Here’s Why Omega’s De Ville Tourbillon Is The Only Watch Of Its Kind

First patented 219 years ago on 26 June in 1801 by Abraham-Louis Breguet, the tourbillon was conceived to compensate for the effects of gravity in a pocket watch’s varying flat and vertical positions. Nowadays, in wristwatches, it is considered a horological flourish—no longer essential to precision timekeeping. But despite the fact that they are costly, time-consuming to make, and, practically speaking, useless in modern watchmaking, it continues to captivate watch collectors for its visual showmanship. Year after year, watchmakers turn out new visions for the complication, and now Omega announces the first Master Chronometer certified manual-winding central tourbillon with a co-axial escapement in its CHF162,750 (about RM666,500) De Ville Tourbillon Numbered Edition.

Crafted in the brand’s Cellule Haut de Gamme atelier in Biel, Switzerland, where its high-end watchmaking takes form, the new De Ville Tourbillon is also notable for its resistance to magnetic fields of up to 15,000 gauss. For reference, that means that you could put the watch through an MRI scan, and while you may not come out unscathed your watch will. Your laptop, iPhone and even automatic doors can affect the performance of a mechanical watch—all of which the new De Ville is built to withstand. Other watches are built to withstand magnetic fields of this magnitude but Omega’s is significant in that even its delicate tourbillon, set to a speed of one revolution per minute to allow a seconds display, can keep its accuracy through these forces.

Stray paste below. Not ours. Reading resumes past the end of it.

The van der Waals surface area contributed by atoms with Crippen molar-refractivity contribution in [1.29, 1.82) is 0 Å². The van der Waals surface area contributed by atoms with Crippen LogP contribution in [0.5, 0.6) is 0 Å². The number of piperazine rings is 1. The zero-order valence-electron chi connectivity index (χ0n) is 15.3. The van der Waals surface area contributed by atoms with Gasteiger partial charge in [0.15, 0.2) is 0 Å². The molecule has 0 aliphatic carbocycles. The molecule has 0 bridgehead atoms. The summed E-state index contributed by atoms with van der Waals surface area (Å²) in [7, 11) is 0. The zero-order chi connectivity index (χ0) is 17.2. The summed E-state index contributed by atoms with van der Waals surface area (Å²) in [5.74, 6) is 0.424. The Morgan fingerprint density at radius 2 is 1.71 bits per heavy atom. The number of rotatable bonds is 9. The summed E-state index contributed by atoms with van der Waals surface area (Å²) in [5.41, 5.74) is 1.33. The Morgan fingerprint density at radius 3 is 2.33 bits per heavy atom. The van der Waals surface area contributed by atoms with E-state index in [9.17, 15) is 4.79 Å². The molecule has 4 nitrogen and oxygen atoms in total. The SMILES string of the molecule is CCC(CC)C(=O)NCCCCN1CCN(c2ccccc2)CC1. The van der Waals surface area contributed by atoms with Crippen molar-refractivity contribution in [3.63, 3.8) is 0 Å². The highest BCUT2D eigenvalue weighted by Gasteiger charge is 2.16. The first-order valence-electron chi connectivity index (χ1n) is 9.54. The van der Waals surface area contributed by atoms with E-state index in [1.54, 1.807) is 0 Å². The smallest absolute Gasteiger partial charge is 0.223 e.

The resistance is a requirement of Omega’s Master Chronometer-certified watches, first introduced in 2015 with the Globemaster, which also includes rigorous testing for accuracy (once by the Official Swiss Chronometer Control for accuracy of -4/+6 seconds per day and once by the Swiss Federal Institute of Metrology to criteria of 0/+5 seconds per day), shock resistance equivalent to 5,000g, water submergence and durability, to name a few.

But apart from its impressive stats, it’s a beautifully designed, sleek-looking watch encased in Omega’s proprietary warmly hued version of red gold, known as 18-karat Sedna gold. The sun-brushed dial is also made from the material, but has been coated in a PVD treatment to achieve its black shade to highlight the tourbillon, which takes centre stage. The 43 mm De Ville comes on a black leather strap with a buckle and crown logo made from 18-karat Canopus gold—the brand’s signature bright white gold alloy. On the flip side, the caseback reveals the Omega Co-Axial Master Chronometer Caliber 2640, with a three-day power reserve indicator, which has been hand-beveled on the Sedna gold mainplate and bridges for an immaculate finish accented in ruby jewel bearings.

Although the new tourbillon timepiece isn’t a limited edition, you can expect it to be limited in production with each piece taking a month for the watchmaker to create. It comes with a 5-year warranty and will be delivered in a special box with a travel pouch and crown winder.

Omega

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